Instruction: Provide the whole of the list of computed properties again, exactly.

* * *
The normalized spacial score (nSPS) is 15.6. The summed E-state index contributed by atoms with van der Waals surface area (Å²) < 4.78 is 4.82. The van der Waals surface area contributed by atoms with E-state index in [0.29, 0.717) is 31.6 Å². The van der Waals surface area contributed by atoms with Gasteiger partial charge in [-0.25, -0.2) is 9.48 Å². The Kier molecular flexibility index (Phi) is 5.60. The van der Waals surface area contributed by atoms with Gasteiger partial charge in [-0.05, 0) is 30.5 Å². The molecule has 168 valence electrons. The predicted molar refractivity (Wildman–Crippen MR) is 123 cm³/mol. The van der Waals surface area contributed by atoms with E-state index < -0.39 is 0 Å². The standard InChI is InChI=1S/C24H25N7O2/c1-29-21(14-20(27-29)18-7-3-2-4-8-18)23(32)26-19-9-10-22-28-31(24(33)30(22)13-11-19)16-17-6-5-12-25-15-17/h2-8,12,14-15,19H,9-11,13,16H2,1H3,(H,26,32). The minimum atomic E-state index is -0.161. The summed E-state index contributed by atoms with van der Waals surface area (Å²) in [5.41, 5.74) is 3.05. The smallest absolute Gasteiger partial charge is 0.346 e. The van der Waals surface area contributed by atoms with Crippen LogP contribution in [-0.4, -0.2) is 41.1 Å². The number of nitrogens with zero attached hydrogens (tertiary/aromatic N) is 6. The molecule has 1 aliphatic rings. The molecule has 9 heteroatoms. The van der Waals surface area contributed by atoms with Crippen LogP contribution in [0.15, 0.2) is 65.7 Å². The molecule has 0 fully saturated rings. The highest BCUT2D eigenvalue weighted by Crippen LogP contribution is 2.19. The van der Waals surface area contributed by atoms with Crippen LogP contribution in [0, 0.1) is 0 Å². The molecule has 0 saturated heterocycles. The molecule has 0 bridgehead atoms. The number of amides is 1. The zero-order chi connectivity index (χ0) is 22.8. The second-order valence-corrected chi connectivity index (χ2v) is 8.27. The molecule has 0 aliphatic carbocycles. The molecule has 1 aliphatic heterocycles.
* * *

The normalized spacial score (nSPS) is 15.6. The summed E-state index contributed by atoms with van der Waals surface area (Å²) < 4.78 is 4.82. The van der Waals surface area contributed by atoms with E-state index in [0.29, 0.717) is 31.6 Å². The van der Waals surface area contributed by atoms with Gasteiger partial charge in [-0.25, -0.2) is 9.48 Å². The Kier molecular flexibility index (Phi) is 5.60. The van der Waals surface area contributed by atoms with Gasteiger partial charge in [-0.05, 0) is 30.5 Å². The molecule has 168 valence electrons. The predicted molar refractivity (Wildman–Crippen MR) is 123 cm³/mol. The van der Waals surface area contributed by atoms with E-state index < -0.39 is 0 Å². The standard InChI is InChI=1S/C24H25N7O2/c1-29-21(14-20(27-29)18-7-3-2-4-8-18)23(32)26-19-9-10-22-28-31(24(33)30(22)13-11-19)16-17-6-5-12-25-15-17/h2-8,12,14-15,19H,9-11,13,16H2,1H3,(H,26,32). The minimum atomic E-state index is -0.161. The summed E-state index contributed by atoms with van der Waals surface area (Å²) in [5.41, 5.74) is 3.05. The smallest absolute Gasteiger partial charge is 0.346 e. The van der Waals surface area contributed by atoms with Crippen LogP contribution in [-0.4, -0.2) is 41.1 Å². The number of nitrogens with zero attached hydrogens (tertiary/aromatic N) is 6. The molecule has 1 aliphatic rings. The molecule has 9 heteroatoms. The van der Waals surface area contributed by atoms with Crippen LogP contribution in [0.15, 0.2) is 65.7 Å². The molecule has 0 fully saturated rings. The highest BCUT2D eigenvalue weighted by Crippen LogP contribution is 2.19. The van der Waals surface area contributed by atoms with Crippen LogP contribution in [0, 0.1) is 0 Å². The molecule has 0 saturated heterocycles. The molecule has 0 bridgehead atoms. The number of amides is 1. The zero-order chi connectivity index (χ0) is 22.8. The second-order valence-corrected chi connectivity index (χ2v) is 8.27. The molecule has 0 aliphatic carbocycles. The molecule has 1 aliphatic heterocycles.